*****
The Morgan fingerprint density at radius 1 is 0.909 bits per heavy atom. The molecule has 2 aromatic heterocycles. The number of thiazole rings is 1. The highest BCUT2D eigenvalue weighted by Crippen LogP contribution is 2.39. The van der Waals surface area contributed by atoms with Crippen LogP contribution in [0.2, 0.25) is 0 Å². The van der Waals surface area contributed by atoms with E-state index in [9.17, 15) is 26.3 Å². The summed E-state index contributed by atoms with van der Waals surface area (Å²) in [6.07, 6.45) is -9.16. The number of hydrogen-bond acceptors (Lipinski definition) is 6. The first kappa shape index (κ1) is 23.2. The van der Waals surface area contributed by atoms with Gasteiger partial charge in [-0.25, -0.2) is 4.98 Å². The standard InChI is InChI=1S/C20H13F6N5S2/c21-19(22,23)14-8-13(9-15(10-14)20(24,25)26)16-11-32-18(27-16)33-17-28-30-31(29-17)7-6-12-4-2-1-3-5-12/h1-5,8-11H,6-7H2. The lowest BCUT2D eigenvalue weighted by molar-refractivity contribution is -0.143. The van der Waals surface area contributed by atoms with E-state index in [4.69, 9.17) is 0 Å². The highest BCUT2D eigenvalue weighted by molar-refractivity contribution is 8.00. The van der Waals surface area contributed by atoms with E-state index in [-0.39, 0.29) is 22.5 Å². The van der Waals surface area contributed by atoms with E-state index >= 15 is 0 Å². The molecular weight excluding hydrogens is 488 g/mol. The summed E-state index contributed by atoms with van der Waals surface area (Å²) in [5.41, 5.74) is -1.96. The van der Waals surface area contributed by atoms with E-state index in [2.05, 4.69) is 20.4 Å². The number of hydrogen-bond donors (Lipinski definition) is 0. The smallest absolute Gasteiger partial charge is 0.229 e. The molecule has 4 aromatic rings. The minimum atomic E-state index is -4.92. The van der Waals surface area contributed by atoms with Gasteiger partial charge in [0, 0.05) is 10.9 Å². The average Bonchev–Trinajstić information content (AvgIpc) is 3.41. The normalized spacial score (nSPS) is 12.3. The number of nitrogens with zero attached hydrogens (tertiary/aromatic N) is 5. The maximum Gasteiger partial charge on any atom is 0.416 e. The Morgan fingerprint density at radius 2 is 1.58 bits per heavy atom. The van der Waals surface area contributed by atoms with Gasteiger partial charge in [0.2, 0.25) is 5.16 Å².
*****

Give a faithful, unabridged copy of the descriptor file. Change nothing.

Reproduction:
The Morgan fingerprint density at radius 1 is 0.909 bits per heavy atom. The molecule has 2 aromatic heterocycles. The number of thiazole rings is 1. The highest BCUT2D eigenvalue weighted by Crippen LogP contribution is 2.39. The van der Waals surface area contributed by atoms with Crippen LogP contribution in [0.2, 0.25) is 0 Å². The van der Waals surface area contributed by atoms with E-state index in [9.17, 15) is 26.3 Å². The summed E-state index contributed by atoms with van der Waals surface area (Å²) in [6.07, 6.45) is -9.16. The number of hydrogen-bond acceptors (Lipinski definition) is 6. The first kappa shape index (κ1) is 23.2. The van der Waals surface area contributed by atoms with Gasteiger partial charge in [-0.25, -0.2) is 4.98 Å². The standard InChI is InChI=1S/C20H13F6N5S2/c21-19(22,23)14-8-13(9-15(10-14)20(24,25)26)16-11-32-18(27-16)33-17-28-30-31(29-17)7-6-12-4-2-1-3-5-12/h1-5,8-11H,6-7H2. The lowest BCUT2D eigenvalue weighted by molar-refractivity contribution is -0.143. The van der Waals surface area contributed by atoms with E-state index in [4.69, 9.17) is 0 Å². The highest BCUT2D eigenvalue weighted by molar-refractivity contribution is 8.00. The van der Waals surface area contributed by atoms with E-state index in [-0.39, 0.29) is 22.5 Å². The van der Waals surface area contributed by atoms with E-state index >= 15 is 0 Å². The molecular weight excluding hydrogens is 488 g/mol. The summed E-state index contributed by atoms with van der Waals surface area (Å²) in [5.41, 5.74) is -1.96. The van der Waals surface area contributed by atoms with E-state index in [2.05, 4.69) is 20.4 Å². The number of hydrogen-bond donors (Lipinski definition) is 0. The smallest absolute Gasteiger partial charge is 0.229 e. The molecule has 4 aromatic rings. The minimum atomic E-state index is -4.92. The van der Waals surface area contributed by atoms with Gasteiger partial charge in [0, 0.05) is 10.9 Å². The average Bonchev–Trinajstić information content (AvgIpc) is 3.41. The normalized spacial score (nSPS) is 12.3. The number of nitrogens with zero attached hydrogens (tertiary/aromatic N) is 5. The maximum Gasteiger partial charge on any atom is 0.416 e. The Morgan fingerprint density at radius 2 is 1.58 bits per heavy atom. The van der Waals surface area contributed by atoms with Gasteiger partial charge in [0.2, 0.25) is 5.16 Å².